Virtual memory in a computer can be created in 2 ways: pages or segments. Paging means that the memory is divided in pages of equal size, containing words of memory in it. Segmentation means that every process has a segment of memory of needed size, with gaps of empty memory blocks between the segments.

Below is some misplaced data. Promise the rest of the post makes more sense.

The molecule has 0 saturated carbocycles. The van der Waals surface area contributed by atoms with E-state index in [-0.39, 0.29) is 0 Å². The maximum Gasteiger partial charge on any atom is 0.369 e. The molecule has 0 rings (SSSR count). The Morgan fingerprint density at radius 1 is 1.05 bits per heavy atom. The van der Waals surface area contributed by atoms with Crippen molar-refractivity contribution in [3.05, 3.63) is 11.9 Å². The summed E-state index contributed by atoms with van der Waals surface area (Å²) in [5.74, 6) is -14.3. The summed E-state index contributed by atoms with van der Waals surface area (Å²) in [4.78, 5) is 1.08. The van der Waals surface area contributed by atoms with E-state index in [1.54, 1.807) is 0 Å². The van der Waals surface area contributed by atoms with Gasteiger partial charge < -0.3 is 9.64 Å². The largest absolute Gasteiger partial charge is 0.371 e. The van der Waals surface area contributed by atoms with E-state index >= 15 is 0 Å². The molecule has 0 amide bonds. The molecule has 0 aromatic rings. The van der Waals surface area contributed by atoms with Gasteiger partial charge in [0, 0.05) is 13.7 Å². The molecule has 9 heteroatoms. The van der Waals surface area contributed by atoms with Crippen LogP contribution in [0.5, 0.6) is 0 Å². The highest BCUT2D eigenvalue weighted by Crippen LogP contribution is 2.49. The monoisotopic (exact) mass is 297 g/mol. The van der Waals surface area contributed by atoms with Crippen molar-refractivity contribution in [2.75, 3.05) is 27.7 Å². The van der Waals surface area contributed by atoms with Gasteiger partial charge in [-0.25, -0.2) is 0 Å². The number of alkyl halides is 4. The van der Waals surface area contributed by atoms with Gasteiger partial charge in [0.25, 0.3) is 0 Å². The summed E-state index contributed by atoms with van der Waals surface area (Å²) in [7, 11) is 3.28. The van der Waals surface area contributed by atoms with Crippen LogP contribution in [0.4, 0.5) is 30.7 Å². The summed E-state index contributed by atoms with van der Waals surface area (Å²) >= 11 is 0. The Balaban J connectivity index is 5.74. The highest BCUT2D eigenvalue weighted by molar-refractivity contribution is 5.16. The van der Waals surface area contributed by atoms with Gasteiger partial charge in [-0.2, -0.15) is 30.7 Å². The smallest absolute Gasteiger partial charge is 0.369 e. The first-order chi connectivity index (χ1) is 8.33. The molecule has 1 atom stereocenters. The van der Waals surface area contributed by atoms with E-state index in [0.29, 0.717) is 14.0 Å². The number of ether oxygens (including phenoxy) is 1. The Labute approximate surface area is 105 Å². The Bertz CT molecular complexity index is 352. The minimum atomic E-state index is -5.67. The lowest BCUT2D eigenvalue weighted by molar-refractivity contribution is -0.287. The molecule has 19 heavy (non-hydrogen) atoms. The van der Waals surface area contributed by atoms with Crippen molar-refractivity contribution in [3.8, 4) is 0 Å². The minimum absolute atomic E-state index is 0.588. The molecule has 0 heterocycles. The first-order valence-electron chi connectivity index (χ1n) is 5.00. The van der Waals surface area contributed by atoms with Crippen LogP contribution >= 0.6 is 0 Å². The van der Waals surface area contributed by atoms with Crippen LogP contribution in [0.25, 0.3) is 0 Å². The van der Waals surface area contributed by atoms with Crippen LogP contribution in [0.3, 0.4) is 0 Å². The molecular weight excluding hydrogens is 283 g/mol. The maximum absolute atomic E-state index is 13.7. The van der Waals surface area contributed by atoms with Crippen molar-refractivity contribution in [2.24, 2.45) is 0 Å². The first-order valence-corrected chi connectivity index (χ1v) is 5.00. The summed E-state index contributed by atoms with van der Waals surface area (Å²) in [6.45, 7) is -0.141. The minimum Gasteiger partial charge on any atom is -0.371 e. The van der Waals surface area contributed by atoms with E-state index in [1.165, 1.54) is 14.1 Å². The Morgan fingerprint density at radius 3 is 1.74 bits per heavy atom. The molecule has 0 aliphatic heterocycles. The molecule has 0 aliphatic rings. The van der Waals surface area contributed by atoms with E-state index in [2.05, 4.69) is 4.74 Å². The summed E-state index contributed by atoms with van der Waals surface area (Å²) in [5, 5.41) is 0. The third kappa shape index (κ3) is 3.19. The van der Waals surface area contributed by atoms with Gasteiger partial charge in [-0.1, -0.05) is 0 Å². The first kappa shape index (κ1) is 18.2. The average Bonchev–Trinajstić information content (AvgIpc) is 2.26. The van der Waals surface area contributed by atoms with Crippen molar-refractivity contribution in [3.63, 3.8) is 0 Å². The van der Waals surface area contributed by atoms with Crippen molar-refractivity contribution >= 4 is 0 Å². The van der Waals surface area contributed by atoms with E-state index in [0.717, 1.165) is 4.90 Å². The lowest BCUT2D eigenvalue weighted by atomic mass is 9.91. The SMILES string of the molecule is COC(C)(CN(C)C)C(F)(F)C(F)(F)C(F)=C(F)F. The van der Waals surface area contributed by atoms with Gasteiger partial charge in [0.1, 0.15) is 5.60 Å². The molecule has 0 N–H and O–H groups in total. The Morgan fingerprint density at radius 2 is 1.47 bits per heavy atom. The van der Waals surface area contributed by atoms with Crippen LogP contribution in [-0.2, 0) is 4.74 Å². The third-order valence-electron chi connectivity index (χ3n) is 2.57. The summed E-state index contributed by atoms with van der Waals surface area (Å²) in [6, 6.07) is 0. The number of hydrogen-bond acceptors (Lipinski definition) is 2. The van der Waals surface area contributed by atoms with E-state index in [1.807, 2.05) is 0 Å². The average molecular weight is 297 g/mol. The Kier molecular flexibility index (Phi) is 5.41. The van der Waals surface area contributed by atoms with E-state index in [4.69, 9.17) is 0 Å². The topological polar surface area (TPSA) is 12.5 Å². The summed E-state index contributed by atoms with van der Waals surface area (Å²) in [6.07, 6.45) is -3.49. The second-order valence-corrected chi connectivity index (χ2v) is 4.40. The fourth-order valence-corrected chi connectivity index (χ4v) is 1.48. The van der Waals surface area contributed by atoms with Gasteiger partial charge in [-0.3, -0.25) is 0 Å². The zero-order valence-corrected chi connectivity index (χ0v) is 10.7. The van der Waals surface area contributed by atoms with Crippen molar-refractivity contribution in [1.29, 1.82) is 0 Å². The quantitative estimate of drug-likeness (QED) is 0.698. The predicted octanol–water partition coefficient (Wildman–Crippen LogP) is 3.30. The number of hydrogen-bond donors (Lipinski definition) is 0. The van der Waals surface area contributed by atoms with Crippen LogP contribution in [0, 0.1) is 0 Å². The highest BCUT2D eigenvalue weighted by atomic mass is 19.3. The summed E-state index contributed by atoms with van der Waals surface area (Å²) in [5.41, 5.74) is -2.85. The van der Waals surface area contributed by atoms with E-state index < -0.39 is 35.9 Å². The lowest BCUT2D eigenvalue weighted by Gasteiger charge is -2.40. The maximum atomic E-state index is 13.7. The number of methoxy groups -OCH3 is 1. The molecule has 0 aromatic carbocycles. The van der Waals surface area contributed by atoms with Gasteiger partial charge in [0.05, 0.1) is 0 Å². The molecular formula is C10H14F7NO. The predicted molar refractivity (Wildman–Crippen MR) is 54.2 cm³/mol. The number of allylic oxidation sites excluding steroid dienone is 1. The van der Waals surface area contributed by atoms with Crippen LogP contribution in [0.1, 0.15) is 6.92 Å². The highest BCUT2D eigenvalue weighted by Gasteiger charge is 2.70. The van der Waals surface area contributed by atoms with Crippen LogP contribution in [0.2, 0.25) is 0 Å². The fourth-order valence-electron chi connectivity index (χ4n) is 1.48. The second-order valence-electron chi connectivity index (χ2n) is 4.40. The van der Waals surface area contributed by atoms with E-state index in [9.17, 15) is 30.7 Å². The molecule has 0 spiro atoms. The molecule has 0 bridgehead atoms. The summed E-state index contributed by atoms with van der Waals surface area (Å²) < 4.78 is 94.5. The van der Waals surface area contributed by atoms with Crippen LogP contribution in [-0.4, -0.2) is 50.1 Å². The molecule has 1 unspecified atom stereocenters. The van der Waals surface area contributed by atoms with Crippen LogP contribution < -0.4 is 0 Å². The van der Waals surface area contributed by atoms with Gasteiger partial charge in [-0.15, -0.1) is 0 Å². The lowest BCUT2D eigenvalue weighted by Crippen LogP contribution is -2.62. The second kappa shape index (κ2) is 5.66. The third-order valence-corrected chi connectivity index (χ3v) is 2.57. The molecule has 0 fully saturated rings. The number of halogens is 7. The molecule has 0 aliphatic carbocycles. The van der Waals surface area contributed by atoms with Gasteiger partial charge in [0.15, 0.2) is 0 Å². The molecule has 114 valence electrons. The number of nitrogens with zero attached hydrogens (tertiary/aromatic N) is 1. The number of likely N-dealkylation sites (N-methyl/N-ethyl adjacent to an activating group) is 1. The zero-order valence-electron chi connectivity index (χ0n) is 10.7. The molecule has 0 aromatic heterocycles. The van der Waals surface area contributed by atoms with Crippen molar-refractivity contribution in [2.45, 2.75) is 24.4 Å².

The operating system knows the upper limit of every segment, and every segment begins at a virtual address. When a program accesses a memory block, it calls a virtual address that the Memory Management Unit (MMU) maps to a real address. If the operating system sees that the requested address doesn’t match any valid address in the segment, it will send a signal to the process terminating it. SegFaults are the direct result of a memory error. The program has a bad pointer, a memory leak or any kind of error that makes it access the wrong memory address.